As expected, the systematic error due to longer intervals between the initiation of HAART and the first sample during HAART led to slower estimates of viral decay. This was true for both the blood (r, 0.47) and CSF (r, 0.51) compartment. Yet, as shown in Fig. 2b, the correction for this error by calculating the median discordance showed a significant difference between the HIVE group and the non-HIVE group (0.012 ± SD, 0.28 versus 1.01 ± SD 1.22; P < 0.00002, Mann–Whitney U test). A strong correlation was also observed between the discordance and the MSK score for HIV encephalopathy (Sperman's rank: r, 0.70; P = 0.000001).
The pre-treatment CSF white cell count (± SD) was higher in the non-HIVE group (median, 10.0 ± 42.6/μl) than in the HIVE group (median, 2.7 ± SD 3.9/μl). The CSF white cell count and the magnitude of its change (mostly reduction) during treatment were not significantly associated with the CSF slope of virus decay (Spearman's r, −0.16 and −0.08, respectively).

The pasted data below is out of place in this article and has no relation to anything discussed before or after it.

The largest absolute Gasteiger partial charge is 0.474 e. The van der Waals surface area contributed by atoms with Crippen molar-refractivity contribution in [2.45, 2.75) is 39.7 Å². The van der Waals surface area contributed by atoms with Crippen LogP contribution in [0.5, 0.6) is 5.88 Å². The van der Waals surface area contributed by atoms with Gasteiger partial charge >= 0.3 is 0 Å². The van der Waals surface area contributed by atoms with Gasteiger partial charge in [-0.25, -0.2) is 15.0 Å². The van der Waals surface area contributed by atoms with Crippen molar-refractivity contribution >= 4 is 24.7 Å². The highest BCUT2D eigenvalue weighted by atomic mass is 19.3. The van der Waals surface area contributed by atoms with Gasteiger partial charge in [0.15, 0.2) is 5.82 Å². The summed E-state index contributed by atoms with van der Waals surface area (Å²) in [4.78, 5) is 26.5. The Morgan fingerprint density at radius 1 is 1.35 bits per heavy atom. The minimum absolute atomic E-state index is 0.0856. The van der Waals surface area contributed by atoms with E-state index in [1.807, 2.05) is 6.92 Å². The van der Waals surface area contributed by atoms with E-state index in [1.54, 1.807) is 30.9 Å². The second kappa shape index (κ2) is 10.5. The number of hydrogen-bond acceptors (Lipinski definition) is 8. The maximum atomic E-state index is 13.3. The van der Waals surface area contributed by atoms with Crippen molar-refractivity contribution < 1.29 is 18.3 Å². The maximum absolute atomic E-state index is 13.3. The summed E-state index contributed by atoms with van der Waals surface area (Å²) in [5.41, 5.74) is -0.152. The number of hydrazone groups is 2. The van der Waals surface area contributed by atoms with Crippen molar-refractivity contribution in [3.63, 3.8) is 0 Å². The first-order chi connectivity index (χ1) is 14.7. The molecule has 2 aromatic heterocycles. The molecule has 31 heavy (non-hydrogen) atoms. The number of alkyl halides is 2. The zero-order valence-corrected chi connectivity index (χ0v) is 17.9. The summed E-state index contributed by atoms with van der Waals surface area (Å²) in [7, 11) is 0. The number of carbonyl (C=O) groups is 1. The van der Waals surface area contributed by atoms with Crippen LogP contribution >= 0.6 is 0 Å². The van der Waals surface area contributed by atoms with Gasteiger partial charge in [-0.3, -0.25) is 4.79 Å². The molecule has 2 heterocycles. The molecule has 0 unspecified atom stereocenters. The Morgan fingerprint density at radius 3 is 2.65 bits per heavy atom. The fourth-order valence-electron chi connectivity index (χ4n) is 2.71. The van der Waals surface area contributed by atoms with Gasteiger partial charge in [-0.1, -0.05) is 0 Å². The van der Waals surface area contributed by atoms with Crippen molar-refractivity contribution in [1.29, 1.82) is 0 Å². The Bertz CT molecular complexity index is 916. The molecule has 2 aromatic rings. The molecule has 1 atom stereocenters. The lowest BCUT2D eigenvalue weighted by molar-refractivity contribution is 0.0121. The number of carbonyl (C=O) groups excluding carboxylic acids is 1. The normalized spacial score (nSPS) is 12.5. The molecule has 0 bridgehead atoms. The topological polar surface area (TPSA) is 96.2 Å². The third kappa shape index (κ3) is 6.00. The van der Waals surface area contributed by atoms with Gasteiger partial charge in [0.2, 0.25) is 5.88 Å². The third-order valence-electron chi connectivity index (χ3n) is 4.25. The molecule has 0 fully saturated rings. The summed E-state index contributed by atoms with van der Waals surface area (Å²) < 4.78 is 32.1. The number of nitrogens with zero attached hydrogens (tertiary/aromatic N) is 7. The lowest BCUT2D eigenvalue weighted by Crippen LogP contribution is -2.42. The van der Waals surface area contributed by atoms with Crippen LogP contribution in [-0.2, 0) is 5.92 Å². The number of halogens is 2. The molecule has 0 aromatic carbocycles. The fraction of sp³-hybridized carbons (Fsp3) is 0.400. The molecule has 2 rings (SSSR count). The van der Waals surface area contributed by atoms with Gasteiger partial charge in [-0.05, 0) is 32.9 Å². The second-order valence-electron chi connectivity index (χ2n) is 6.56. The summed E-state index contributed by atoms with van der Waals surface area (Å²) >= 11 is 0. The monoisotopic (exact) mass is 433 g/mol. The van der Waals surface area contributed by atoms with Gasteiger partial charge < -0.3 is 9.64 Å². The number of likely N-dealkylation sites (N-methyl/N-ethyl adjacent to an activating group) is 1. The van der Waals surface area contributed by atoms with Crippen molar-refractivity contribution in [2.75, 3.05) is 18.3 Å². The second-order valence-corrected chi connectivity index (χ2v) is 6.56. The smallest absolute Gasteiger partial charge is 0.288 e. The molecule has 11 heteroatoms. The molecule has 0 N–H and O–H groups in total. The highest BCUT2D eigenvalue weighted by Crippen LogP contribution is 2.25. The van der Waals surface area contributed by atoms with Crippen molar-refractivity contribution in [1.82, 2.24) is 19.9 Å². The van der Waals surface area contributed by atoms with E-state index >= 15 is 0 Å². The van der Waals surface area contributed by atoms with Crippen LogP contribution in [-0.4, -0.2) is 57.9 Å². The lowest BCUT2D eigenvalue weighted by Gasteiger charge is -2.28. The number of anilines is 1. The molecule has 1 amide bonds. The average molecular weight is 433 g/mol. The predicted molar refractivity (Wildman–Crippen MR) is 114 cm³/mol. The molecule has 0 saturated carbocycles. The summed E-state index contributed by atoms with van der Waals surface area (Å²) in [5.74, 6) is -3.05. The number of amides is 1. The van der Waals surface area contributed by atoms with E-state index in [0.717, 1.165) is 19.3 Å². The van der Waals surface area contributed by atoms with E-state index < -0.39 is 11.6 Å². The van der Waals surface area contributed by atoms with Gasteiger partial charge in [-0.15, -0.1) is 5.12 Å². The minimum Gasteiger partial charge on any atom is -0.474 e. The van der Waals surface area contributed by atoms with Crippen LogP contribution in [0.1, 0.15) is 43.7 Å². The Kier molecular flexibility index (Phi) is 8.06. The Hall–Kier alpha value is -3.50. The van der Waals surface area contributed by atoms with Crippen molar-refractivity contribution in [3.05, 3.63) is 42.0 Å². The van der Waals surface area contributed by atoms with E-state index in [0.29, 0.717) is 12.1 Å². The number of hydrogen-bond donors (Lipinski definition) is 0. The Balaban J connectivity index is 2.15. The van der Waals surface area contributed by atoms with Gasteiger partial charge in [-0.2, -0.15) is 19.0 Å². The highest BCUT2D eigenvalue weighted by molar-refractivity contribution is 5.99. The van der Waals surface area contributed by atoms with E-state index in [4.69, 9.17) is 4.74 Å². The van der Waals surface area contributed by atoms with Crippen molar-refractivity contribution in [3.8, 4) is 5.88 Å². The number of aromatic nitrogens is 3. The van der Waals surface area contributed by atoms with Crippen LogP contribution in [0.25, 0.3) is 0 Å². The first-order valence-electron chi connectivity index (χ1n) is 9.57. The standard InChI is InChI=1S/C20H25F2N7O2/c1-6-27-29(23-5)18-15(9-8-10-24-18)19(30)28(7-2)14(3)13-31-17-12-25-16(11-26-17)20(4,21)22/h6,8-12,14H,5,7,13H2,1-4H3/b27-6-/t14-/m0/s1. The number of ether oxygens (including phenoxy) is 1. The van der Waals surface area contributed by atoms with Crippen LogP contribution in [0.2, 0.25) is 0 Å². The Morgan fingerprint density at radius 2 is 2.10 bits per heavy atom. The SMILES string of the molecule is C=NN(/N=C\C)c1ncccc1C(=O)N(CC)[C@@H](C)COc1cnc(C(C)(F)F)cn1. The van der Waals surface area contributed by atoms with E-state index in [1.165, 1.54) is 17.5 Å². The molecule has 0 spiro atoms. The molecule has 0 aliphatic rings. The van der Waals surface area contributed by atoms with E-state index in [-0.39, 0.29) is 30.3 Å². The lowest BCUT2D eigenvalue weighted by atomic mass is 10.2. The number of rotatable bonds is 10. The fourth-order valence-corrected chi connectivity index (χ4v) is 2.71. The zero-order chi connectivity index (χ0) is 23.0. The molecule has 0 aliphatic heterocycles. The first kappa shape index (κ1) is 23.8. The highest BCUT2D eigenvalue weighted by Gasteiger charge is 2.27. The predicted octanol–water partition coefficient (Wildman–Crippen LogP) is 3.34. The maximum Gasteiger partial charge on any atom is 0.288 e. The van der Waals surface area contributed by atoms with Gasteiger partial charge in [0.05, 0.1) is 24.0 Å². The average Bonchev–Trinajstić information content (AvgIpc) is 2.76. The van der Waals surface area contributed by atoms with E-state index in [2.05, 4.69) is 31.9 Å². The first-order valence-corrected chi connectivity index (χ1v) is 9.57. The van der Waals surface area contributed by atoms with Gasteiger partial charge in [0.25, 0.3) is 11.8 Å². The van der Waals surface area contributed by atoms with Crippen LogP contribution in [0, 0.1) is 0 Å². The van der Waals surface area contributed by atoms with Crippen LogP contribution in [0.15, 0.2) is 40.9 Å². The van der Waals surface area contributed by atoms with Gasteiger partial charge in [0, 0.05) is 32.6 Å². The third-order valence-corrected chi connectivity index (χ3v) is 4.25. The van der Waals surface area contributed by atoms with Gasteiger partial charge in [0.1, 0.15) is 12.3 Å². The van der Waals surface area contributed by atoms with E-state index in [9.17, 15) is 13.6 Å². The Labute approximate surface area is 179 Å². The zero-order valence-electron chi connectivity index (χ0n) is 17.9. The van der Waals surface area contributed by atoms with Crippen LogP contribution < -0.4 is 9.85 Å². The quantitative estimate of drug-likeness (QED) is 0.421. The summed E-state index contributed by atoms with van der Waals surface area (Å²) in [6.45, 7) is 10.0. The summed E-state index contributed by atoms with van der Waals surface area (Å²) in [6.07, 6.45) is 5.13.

The CSF slope of viral decay was the same for antiretroviral naive and pretreated patients (median slope, −0.23 for both groups).
The CD4 cell count at the start of therapy was neither significantly correlated with the slope of CSF virus decay nor with the compartmental discordance (Spearman's r, 0.01 and 0.09; respectively). Accordingly, the Centers for Disease Control and Prevention (CDC) stage had no impact on CSF viral decay kinetics.
Antiviral compounds: pharmacological properties and CSF levels